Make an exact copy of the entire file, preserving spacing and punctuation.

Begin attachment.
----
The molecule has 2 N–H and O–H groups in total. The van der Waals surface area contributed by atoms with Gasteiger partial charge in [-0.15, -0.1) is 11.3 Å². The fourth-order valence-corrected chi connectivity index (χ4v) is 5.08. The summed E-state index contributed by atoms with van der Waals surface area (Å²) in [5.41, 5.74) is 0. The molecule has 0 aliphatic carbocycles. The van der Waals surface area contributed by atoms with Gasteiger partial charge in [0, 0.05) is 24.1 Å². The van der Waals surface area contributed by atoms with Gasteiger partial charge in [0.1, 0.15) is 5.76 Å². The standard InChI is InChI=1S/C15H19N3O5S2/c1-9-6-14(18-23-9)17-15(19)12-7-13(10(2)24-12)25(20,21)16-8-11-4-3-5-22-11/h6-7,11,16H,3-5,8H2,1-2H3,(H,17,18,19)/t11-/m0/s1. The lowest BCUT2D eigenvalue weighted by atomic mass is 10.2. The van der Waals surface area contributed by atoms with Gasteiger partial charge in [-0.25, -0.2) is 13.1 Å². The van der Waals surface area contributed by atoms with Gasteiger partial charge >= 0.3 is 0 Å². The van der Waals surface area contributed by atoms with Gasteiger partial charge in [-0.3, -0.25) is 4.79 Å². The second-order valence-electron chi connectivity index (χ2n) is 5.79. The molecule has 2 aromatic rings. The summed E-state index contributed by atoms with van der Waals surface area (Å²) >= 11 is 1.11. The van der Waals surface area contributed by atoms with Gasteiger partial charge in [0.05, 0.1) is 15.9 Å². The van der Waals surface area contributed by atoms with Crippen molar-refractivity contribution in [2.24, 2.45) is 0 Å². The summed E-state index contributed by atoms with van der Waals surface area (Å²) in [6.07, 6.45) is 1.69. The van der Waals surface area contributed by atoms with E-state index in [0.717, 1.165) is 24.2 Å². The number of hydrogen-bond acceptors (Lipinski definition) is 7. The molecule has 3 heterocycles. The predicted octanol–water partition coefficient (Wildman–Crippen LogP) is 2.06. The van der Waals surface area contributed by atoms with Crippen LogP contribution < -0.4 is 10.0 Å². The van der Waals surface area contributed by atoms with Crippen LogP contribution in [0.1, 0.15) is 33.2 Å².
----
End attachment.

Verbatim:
The molecule has 2 N–H and O–H groups in total. The van der Waals surface area contributed by atoms with Gasteiger partial charge in [-0.15, -0.1) is 11.3 Å². The fourth-order valence-corrected chi connectivity index (χ4v) is 5.08. The summed E-state index contributed by atoms with van der Waals surface area (Å²) in [5.41, 5.74) is 0. The molecule has 0 aliphatic carbocycles. The van der Waals surface area contributed by atoms with Gasteiger partial charge in [0, 0.05) is 24.1 Å². The van der Waals surface area contributed by atoms with Gasteiger partial charge in [0.1, 0.15) is 5.76 Å². The standard InChI is InChI=1S/C15H19N3O5S2/c1-9-6-14(18-23-9)17-15(19)12-7-13(10(2)24-12)25(20,21)16-8-11-4-3-5-22-11/h6-7,11,16H,3-5,8H2,1-2H3,(H,17,18,19)/t11-/m0/s1. The lowest BCUT2D eigenvalue weighted by atomic mass is 10.2. The van der Waals surface area contributed by atoms with Gasteiger partial charge in [-0.25, -0.2) is 13.1 Å². The van der Waals surface area contributed by atoms with Gasteiger partial charge >= 0.3 is 0 Å². The van der Waals surface area contributed by atoms with Gasteiger partial charge in [-0.3, -0.25) is 4.79 Å². The second-order valence-electron chi connectivity index (χ2n) is 5.79. The molecule has 2 aromatic rings. The summed E-state index contributed by atoms with van der Waals surface area (Å²) >= 11 is 1.11. The van der Waals surface area contributed by atoms with Gasteiger partial charge in [0.05, 0.1) is 15.9 Å². The van der Waals surface area contributed by atoms with Crippen molar-refractivity contribution in [2.24, 2.45) is 0 Å². The summed E-state index contributed by atoms with van der Waals surface area (Å²) in [6.07, 6.45) is 1.69. The van der Waals surface area contributed by atoms with E-state index in [0.717, 1.165) is 24.2 Å². The number of hydrogen-bond acceptors (Lipinski definition) is 7. The molecule has 3 heterocycles. The predicted octanol–water partition coefficient (Wildman–Crippen LogP) is 2.06. The van der Waals surface area contributed by atoms with Crippen LogP contribution < -0.4 is 10.0 Å². The van der Waals surface area contributed by atoms with Crippen LogP contribution in [0.1, 0.15) is 33.2 Å².